How to Test for Food Sensitivities: The Most Reliable (and Free!) Method

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One of the questions I’m asked most frequently is how to test for food sensitivities. Many of my clients (both kids and adults) experience physical as well as mental/emotional symptoms that they suspect may be linked to foods they’re eating. Of course, they want to know which foods might be triggering their symptoms.

Food sensitivities can cause a wide range of symptoms

These symptoms can range from digestive upset, to skin rashes, to brain fog. Research published in the distinguished scientific journal The Lancet shows that food sensitivities can even cause attention issues, hyperactivity, aggression, and impulse control difficulties. The full list of potential food sensitivity symptoms is quite astonishing. That’s why it’s important to be informed about the best way to test for food sensitivities.

Food sensitivity testing is widely available (but not very reliable)

Since DIY food sensitivity testing (i.e., direct-to-consumer testing kits you can use at home) is now widely available, interest in this kind of testing has increased exponentially. Unfortunately, these tests are not very reliable.

Food sensitivity tests measure Immunoglobulin G (IgG) antibodies, which we develop in response to certain foods. These antibodies are different from those associated with severe immune responses. Severe immune reactions are Immunoglobulin E or IgE reactions.

Food sensitivity tests measure markers that are part of our normal immune response

While food sensitivity tests measure IgG antibodies fairly reliably, the catch is that the presence of IgG antibodies does not necessarily indicate a sensitivity. IgG antibodies are part of our normal immune response. These antibodies are found in virtually all healthy individuals. As a result, IgG tests are not very accurate in identifying actual food sensitivities.

There is another option that is much more accurate and provides better insights

That is an elimination diet. A well-planned and carefully executed elimination diet is the “gold standard” for determining how a person reacts to different foods. Plus, it’s free!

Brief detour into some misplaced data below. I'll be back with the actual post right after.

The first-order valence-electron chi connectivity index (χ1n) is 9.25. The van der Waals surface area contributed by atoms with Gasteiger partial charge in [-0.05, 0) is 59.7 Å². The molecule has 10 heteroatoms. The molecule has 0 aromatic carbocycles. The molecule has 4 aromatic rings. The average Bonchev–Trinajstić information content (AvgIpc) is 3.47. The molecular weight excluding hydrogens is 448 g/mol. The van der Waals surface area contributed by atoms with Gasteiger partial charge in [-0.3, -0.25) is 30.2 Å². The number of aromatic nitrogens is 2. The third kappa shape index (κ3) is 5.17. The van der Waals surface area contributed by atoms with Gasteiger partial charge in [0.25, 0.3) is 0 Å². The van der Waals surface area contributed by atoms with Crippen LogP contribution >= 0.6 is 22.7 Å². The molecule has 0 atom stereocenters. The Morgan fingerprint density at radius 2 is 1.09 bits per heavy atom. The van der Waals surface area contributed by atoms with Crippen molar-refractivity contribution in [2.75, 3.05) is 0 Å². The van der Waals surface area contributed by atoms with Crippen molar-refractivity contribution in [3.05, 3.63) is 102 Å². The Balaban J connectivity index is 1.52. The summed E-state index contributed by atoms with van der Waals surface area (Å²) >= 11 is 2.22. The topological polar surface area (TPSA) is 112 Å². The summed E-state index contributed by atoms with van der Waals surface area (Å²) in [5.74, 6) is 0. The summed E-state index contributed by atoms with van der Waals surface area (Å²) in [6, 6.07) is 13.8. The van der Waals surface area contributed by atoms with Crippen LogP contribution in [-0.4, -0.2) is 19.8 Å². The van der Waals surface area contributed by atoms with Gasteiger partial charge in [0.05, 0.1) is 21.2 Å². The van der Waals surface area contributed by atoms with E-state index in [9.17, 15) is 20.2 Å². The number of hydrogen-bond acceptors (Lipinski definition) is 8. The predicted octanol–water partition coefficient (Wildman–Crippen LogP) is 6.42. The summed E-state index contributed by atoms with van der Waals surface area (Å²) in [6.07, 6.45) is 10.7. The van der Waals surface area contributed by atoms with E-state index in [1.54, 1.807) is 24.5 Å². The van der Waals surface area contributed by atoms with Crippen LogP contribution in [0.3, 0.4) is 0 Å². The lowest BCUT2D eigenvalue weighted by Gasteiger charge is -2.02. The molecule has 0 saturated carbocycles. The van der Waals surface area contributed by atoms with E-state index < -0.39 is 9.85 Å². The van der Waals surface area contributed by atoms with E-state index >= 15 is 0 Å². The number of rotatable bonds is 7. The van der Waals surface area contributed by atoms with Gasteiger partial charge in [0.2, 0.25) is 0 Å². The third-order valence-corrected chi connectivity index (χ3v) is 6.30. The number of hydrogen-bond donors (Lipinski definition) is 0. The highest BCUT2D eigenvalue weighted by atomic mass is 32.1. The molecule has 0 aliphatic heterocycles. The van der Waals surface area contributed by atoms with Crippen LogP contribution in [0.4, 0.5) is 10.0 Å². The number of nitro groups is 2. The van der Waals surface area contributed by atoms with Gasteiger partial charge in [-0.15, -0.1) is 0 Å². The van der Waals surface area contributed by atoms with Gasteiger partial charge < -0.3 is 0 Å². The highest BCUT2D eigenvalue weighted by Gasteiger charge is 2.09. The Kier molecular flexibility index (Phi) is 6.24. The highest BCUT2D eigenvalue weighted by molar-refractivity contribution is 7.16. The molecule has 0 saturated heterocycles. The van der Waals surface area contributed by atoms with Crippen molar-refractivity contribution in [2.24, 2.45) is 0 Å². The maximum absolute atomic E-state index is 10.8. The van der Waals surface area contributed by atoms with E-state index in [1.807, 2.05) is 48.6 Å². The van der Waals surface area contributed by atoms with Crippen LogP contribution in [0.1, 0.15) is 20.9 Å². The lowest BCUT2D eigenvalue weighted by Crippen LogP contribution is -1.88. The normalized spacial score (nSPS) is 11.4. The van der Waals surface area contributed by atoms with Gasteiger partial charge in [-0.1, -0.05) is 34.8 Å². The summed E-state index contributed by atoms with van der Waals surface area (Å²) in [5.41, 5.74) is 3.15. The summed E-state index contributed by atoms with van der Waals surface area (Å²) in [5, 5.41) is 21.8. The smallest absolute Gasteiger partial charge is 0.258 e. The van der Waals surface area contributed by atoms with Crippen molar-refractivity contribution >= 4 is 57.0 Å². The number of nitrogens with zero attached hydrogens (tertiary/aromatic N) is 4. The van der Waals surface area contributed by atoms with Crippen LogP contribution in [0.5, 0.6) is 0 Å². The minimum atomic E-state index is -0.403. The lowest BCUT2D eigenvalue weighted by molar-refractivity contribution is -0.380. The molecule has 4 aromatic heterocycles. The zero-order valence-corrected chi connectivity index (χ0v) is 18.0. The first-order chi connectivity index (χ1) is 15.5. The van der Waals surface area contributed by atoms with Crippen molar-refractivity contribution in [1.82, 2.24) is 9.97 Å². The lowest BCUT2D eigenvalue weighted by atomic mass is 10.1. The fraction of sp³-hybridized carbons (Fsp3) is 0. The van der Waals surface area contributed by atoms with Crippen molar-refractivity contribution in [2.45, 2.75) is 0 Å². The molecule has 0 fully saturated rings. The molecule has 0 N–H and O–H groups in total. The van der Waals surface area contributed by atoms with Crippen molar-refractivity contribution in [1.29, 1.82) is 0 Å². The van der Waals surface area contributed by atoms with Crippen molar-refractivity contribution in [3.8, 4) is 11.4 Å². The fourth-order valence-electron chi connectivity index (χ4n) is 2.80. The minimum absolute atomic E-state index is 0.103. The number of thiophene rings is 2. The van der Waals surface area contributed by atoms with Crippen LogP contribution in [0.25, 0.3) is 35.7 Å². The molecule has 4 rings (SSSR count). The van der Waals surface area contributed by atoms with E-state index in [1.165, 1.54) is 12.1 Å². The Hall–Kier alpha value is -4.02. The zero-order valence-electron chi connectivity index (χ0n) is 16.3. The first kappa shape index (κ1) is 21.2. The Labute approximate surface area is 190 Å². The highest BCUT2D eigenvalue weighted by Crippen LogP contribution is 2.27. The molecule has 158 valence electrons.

How to test for food sensitivities using an elimination diet

For a period of about 3-4 weeks, you remove foods most likely to be irritating and inflammatory from your diet. These include highly processed foods, sugar, grains, and dairy. If your specific symptoms and health history warrant it, you might remove some additional inflammatory foods as well.

First, you eliminate foods, and then you slowly reintroduce them

After the elimination phase, you carefully reintroduce these foods one by one. As you reintroduce them, note how you feel. During the reintroduction phase, it’s important to reintroduce a single food for one day and eat at least two servings of it at different times. Monitor your symptoms for the next two days. Then, reintroduce the next food. At the end of the reintroduction phase, you should have a very good idea of which foods support your health and which don’t.

Your symptoms during elimination and reintroduction provide important clues

Symptoms to look for during elimination and reintroduction of foods include: insomnia, fatigue, joint pain, bloating, brain fog, skin breakouts or rashes, headaches, digestive and respiratory issues, and mood and behavior changes. If these symptoms improve during the elimination phase, and then reappear during the reintroduction phase, that’s a reliable indication of a food sensitivity.

It’s important to note that food sensitivity reactions are often mild to moderate. In addition, they can be delayed (up to 72 hours!) and can also last longer than classic allergic reactions. So even subtle symptoms that occur days after the reintroduction of a certain food can indicate a food sensitivity.

Preparation is the key to testing for food sensitivities with an elimination diet

Set yourself up for success for an elimination diet by preparing the week before. Preparation will generally include some meal planning, shopping for the right foods, and looking up recipes. Keep a journal during elimination and reintroduction to note symptoms and changes. This will make it easier to identify patterns related to consumption of certain foods.

Ultimately, the goal is to have the least restrictive diet possible. While eliminating one food in exchange for significant symptom relief might be manageable, people with multiple food sensitivities are in a much more difficult spot. An individualized nutritional support plan that includes probiotics, enzymes, and other gut-healing supplements can make a significant difference. In time, as the gut heals and symptoms improve, many people find that they’re able to tolerate foods that previously caused problems for them.

If you suspect that food sensitivities may be causing some of your symptoms, and you’d like to do an elimination diet with the support of a nutritionist, I’d love to connect with you! Visit my Work With Me page to learn more and set up a consult!

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